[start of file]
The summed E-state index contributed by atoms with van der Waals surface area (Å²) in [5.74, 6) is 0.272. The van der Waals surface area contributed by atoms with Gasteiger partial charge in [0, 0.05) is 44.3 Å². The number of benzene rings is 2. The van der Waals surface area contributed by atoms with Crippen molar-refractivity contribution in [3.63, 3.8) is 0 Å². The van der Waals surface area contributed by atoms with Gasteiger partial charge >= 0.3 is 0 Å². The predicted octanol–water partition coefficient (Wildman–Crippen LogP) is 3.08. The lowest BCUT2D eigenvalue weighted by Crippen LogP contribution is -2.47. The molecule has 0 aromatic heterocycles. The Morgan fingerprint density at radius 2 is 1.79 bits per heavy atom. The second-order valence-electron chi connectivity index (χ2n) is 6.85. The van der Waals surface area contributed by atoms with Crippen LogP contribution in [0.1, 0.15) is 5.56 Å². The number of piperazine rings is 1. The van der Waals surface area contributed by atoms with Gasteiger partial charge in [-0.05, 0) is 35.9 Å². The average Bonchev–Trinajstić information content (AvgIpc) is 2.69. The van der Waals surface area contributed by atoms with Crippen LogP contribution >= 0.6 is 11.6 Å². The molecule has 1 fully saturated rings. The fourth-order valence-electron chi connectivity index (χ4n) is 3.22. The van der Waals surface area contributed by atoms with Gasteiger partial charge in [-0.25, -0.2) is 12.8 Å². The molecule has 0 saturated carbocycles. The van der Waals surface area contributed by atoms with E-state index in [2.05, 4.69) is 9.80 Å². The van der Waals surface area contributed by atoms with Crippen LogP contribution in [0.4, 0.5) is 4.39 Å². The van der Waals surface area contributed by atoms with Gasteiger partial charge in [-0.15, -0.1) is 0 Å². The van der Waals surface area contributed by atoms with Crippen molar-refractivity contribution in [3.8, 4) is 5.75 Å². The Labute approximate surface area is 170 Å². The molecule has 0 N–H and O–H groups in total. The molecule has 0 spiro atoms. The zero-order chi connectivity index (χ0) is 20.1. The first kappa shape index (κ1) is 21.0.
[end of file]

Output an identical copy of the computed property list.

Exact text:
The summed E-state index contributed by atoms with van der Waals surface area (Å²) in [5.74, 6) is 0.272. The van der Waals surface area contributed by atoms with Gasteiger partial charge in [0, 0.05) is 44.3 Å². The number of benzene rings is 2. The van der Waals surface area contributed by atoms with Crippen molar-refractivity contribution in [3.63, 3.8) is 0 Å². The van der Waals surface area contributed by atoms with Gasteiger partial charge >= 0.3 is 0 Å². The predicted octanol–water partition coefficient (Wildman–Crippen LogP) is 3.08. The lowest BCUT2D eigenvalue weighted by Crippen LogP contribution is -2.47. The molecule has 0 aromatic heterocycles. The Morgan fingerprint density at radius 2 is 1.79 bits per heavy atom. The second-order valence-electron chi connectivity index (χ2n) is 6.85. The van der Waals surface area contributed by atoms with Crippen LogP contribution in [0.1, 0.15) is 5.56 Å². The number of piperazine rings is 1. The van der Waals surface area contributed by atoms with Gasteiger partial charge in [-0.05, 0) is 35.9 Å². The average Bonchev–Trinajstić information content (AvgIpc) is 2.69. The van der Waals surface area contributed by atoms with Crippen LogP contribution >= 0.6 is 11.6 Å². The molecule has 1 fully saturated rings. The fourth-order valence-electron chi connectivity index (χ4n) is 3.22. The van der Waals surface area contributed by atoms with Gasteiger partial charge in [-0.25, -0.2) is 12.8 Å². The molecule has 0 saturated carbocycles. The van der Waals surface area contributed by atoms with E-state index in [2.05, 4.69) is 9.80 Å². The van der Waals surface area contributed by atoms with Crippen LogP contribution in [0.4, 0.5) is 4.39 Å². The van der Waals surface area contributed by atoms with Gasteiger partial charge in [-0.15, -0.1) is 0 Å². The van der Waals surface area contributed by atoms with Crippen molar-refractivity contribution in [3.8, 4) is 5.75 Å². The Labute approximate surface area is 170 Å². The molecule has 0 N–H and O–H groups in total. The molecule has 0 spiro atoms. The zero-order chi connectivity index (χ0) is 20.1. The first kappa shape index (κ1) is 21.0.